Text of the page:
• Buffalo Creek Revisited (31 minutes).A follow-up, ten years later, of survivors of a devastating flood in an West Virginia village caused by collapse of a dam owned by a coal-mining corporation. Frankly portrays long-term effects of the disaster, the importance of sense of community, how villagers’ efforts to rebuild their community were opposed by coal companies and government, and the importance of local community control. Because the constraints on citizen action were strong, this video is not as upbeat as the Not in Our Town series. Appalshop Films. 
  • The Democratic Promise: Saul Alinsky and His Legacy (57 minutes). A documentary tracing the history and continuing influence of Alinsky’s vision and tactics for empowering disenfranchised communities. Profiles community organizations and campaigns led by Alinsky and today’s groups that exemplify his legacy. (Suggesed by Reid Sondrup.Berkeley Media
  • Saul Alinsky Went to War (57 minutes)
  • Encounter with Saul Alinsky: Part 1: CYC Toronto (29 minutes)
  • Encounter with Saul Alinsky: Part 2: Rama Indian Reserve (32 minutes)
  • Deciding to Organize (34 minutes)

These videos, produced in the 1960s yet still classics, document the processes of Alinsky’s work.

Gloria Levin, who was trained as a community organizer at Alinsky’s Industrial Areas Foundation, suggested one of these, but also added these comments: “When I used [Saul Alinsky Went to War], I found that students got carried away with his charisma and boldness and swagger, at first ignoring the ethical implications of the words and tactics he espoused. Women students would eventually feel a little uneasy because of his macho style. Then as discussion proceeded, students began focusing on issues such as whether the ends justified the means.”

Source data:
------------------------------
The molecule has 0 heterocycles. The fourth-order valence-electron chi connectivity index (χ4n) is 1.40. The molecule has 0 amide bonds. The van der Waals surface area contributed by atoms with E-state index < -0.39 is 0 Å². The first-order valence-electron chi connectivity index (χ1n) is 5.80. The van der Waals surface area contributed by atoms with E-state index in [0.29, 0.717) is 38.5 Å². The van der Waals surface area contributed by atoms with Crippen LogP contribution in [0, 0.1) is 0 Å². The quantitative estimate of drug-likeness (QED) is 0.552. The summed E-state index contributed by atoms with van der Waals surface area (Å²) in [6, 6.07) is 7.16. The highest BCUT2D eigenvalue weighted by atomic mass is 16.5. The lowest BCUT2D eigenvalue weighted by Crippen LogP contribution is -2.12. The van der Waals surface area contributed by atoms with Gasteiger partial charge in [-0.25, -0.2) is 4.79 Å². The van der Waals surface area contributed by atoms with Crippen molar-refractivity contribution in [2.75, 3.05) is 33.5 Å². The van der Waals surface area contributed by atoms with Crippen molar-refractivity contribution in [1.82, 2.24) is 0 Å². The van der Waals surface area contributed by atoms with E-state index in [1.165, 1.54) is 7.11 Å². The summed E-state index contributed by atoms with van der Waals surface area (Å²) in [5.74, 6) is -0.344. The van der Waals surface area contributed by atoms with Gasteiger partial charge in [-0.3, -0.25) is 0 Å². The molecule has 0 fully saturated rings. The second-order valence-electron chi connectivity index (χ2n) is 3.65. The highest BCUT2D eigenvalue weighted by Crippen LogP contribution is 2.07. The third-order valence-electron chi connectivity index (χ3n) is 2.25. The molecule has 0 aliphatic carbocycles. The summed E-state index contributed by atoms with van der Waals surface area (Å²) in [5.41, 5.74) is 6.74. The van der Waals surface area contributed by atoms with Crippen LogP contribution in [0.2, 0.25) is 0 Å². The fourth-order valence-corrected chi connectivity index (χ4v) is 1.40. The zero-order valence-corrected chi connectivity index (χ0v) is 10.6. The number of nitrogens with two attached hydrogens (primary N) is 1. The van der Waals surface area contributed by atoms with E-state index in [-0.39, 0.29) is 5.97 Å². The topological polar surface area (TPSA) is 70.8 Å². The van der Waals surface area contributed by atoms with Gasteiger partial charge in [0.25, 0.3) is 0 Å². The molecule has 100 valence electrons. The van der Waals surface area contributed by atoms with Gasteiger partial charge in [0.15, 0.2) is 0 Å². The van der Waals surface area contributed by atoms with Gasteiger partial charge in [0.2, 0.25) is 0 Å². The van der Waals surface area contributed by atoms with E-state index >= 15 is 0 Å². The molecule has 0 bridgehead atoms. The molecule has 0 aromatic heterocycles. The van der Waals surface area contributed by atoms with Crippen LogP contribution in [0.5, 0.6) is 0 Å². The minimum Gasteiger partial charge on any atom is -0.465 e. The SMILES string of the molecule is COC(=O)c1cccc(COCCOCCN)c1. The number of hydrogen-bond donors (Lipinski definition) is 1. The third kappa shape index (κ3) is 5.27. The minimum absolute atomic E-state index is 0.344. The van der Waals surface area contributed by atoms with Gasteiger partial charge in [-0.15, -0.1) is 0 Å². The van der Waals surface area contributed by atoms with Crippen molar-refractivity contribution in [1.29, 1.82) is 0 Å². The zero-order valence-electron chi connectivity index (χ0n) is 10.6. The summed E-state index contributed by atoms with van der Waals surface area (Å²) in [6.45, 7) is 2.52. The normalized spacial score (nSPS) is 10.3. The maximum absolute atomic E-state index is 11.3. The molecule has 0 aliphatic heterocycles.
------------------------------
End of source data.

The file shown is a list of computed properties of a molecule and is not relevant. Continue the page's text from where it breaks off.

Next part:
Useful discussion thus can focus not only on the short-term success of the conflict strategies that Alinsky used, but also on the ethical and longer-term consequences of these methods, in the face of great differences in power and resources available to disenfranchised communities and powerful opponents.

National Film Board of Canada

Recommended Websites

  • This webpage has several multimedia resources available that document the community organization and social justice work of PICO, and written resources by community psychologist Paul Speer.
  • The Ford Foundation sponsored Grantcraft website ( has many resources for community organizing. You’ll find print and film resources on organizing in general as well as materials on some of the major branches of organizing in the United States: congregation- or faith-based, education, immigration, and youth organizing.


  • An Ounce of Prevention (60 minutes). Presents four examples of prevention/promotion programs, for young children, early adolescents, adults, and the elderly. It includes an overview of prevention objectives, footage of programs in action, interviews with participants and program developers, and highlights of empirically-demonstrated outcomes. Can be shown in segments of about 15 minutes each to focus on one prevention/promotion program and developmental level at a time. Annenberg Media
  • Emotional Intelligence (29 minutes). This video presents extensive classroom footage from schools in Highland Park, New Jersey, and New Haven, Connecticut, to document school-based programs that promote development of emotional literacy and psychosocial competence. Cooperative learning activities, role plays, teacher-led discussion, and other techniques illustrate methods of enabling children to learn about self awareness, managing feelings, goal-setting, problem-solving, empathy and interpersonal skills. Community psychologist Maurice Elias, psychologist Daniel Goleman, and several teachers and parents explain the importance of these skills and educational approaches. The video illustrates primary prevention, promotion of competence and wellness, school-based (especially classroom-based) programs, and implementing prevention/promotion within the everyday curriculum and culture of the school. Films for the Humanities and Sciences
  • Preventing School Violence (29 minutes). Presents programs that have been demonstrated to reduce school violence (one is the Highland Park program in Emotional Intelligence just described). Interviews with psychologists Daniel Goleman and James Garbarino focus on improving the school environment, promoting social-emotional competencies and identifying risk factors for extreme violence. Films for the Humanities and Sciences

Recommended Website

Downloadable Video Lists and Discussion Guides